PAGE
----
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How do you expect high level play to differ from low level play in a high fantasy RPG?

Blue

Ravenous Bugblatter Beast of Traal
So, as a player or as a DM, how do you expect the experience of high level play differs from low and mid level play? Is play similar but with higher numbers, do we see new abilities but they are just needed to match PCs and foes - for example flying PCs and flying foes, or do you want fundamental differences in play to the point where trying to do a high-level one-shot requires a mental shift on both the players and the DM's part.
 

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uzirath

Adventurer
In a typical high fantasy game, I expect high-level (or high-point) play to involve a different scale than low-level play. The protagonists are capable of sweeping feats of martial and magical prowess. The villains are powerful: demon lords, divine or semi-divine beings, or perhaps a legendary political ruler. Many resources can be brought to bear in terms of magical options, allies, expensive/unique gear, etc. While such a game will include exciting small-scale conflicts on the battle map, it will likely also include lots of roleplaying, politicking, and planning. The GM needs to be flexible since the PCs often will have the ability to think outside the box (in a big way). In many ways, drawing inspiration from superhero fiction is probably a good bet.

Running such a game as a one-shot can be difficult, depending on the system. It may require a lot of system mastery for players to understand the breadth of their characters' abilities. Moreover, some of the resources that a PC can bring to bear might be in the form of connections to the wider campaign setting. Alliances with powerful NPCs, knowledge of political events, and whatnot. All of this can be challenging to simulate in a one-shot.
 

HJFudge

Explorer
The impact of the players decisions and the stakes of getting it wrong are two ways I expect the narrative to differ between high level play and low level. Whilst when an adventurer starts out only a town may be at risk, and a bad decision might lead to the death of a villager or three, at high level the stakes should normally be raised to effect much more. It need not be world ending mind you but it should be felt far and wide.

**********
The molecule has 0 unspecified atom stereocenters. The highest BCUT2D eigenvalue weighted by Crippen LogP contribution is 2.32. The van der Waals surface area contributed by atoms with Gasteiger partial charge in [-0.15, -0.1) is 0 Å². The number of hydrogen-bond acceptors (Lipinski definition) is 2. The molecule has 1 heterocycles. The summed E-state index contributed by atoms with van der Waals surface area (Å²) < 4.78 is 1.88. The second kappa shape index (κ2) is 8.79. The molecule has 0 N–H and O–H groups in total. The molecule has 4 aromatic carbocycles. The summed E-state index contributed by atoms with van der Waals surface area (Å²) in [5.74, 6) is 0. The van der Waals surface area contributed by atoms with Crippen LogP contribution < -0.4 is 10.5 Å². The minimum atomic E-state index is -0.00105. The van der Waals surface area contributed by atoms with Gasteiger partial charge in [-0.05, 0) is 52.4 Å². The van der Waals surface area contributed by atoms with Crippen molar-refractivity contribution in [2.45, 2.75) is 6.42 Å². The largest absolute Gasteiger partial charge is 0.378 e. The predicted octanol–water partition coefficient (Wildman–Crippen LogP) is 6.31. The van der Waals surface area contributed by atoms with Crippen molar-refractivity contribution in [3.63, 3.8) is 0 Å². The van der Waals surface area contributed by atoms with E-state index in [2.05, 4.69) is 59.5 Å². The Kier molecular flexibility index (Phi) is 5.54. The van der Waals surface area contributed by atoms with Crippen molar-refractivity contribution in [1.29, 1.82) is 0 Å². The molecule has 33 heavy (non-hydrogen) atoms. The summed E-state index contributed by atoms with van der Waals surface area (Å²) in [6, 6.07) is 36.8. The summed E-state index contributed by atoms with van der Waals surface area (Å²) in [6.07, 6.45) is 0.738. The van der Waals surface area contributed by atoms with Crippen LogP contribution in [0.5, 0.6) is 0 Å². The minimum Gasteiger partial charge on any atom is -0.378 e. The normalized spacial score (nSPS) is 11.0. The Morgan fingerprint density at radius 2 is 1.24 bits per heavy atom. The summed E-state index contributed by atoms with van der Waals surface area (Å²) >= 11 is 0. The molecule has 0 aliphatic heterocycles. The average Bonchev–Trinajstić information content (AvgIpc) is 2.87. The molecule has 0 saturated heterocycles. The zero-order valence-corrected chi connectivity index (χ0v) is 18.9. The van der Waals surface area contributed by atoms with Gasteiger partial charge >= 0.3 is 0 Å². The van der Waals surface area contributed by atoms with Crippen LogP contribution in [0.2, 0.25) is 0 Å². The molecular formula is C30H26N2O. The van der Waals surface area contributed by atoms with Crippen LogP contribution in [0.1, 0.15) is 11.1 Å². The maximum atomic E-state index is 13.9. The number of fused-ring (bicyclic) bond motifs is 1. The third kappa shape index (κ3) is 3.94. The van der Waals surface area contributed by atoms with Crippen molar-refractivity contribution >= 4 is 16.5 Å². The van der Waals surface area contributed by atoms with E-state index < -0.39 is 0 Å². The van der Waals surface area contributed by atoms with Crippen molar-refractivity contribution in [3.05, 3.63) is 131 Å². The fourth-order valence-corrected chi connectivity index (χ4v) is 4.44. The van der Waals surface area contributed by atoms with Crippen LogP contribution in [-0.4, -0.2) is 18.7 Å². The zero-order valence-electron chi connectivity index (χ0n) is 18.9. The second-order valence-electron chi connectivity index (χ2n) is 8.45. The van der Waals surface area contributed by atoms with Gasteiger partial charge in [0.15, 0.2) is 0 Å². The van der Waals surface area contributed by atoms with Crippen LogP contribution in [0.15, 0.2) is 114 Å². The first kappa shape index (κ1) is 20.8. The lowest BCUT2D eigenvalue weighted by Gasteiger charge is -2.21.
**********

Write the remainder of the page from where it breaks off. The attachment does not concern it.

From a mechanical perspective high level play should allow for more decisions at the table from an ability or Power perspective. My high level character should have access to more resources and ideally able to fight larger foes and longer battles. Whereas my low level fighter might be challenged by a single orc, my high level fighter should be able to wade through hordes of them.

To summarize. Low level should have lower stakes with fewer abilities and fewer enemies. High level play should have higher stakes with many options and many enemies
 

payn

Adventurer
I'll preface by saying my ideal game in just about any edition is level 1-10. A big part of that is how crazy 10+ can get in some editions. I just dont want to tell those stories or create game content for that level of fantasy. However, I totally get that its right for some people and think its great they have it. So if I ignore that type of game I'm not doing it from a point of view that it shouldn't exist.

That said, 5E introduced bounded accuracy and its something I've wanted out of fantasy RPG for decades. I dont like +1 to attack at level 1 and +15 to attack at level 15. I don't want high level characters to be able to kill a legion of goblins just because they are high level. I have a cognitive dissonance with the game world where these things can exist simultaneously that just doesn't work for me. So the treadmill design that been around for awhile isn't what I want low level to turn into at high level. Though, I get that its quite a contrast in feel that might be appealing to others.

I like to differentiate low and high level in a sideways progression instead. You gain more tools, skills, feats, etc for your available toolbox as you level up. At low levels you have a base set of these abilities to solve problems, which increases with level. High level characters just have plenty of options at their disposal to save the day or reach the goal. A slight increase in numerical bonuses are ok too to show the difference between levels, as long as those numbers are down to earth.
 

Aldarc

Legend
I think that 4e did a pretty good job of breaking down play expectations of low (heroic), mid (paragon), and high (epic) level of fantasy play, particularly in the context of D&D's own brand of fantasy, which has undoubtedly influenced TTRPG adventure fantasy.
 

univoxs

That's my dog, Walter
Supporter
I expect turns to take longer. I expect a lot of forgetting what abilities are effecting what because there are so many ongoing effects in play. I expect save or die scenarios at the beginning of every fight. I expect that only one or two people in the party can get through the defensive of the bad guy. I expect the rogue-like character to die. I expect spell effects will make the mundane survival elements of food, rest, travel and social roles like diplomacy to be ignored because of spells, to the point we just hand wave all those elements as handled. These are not good expectations. This is just what tends to happen at high level play so I expect it. These things are much more applicable to D&D, some systems don't have this problem. Nothing like this really occurred in WFRP4E or Zweihander because there was still a chance you would get your foot lopped off and that would be the end of you in the fight.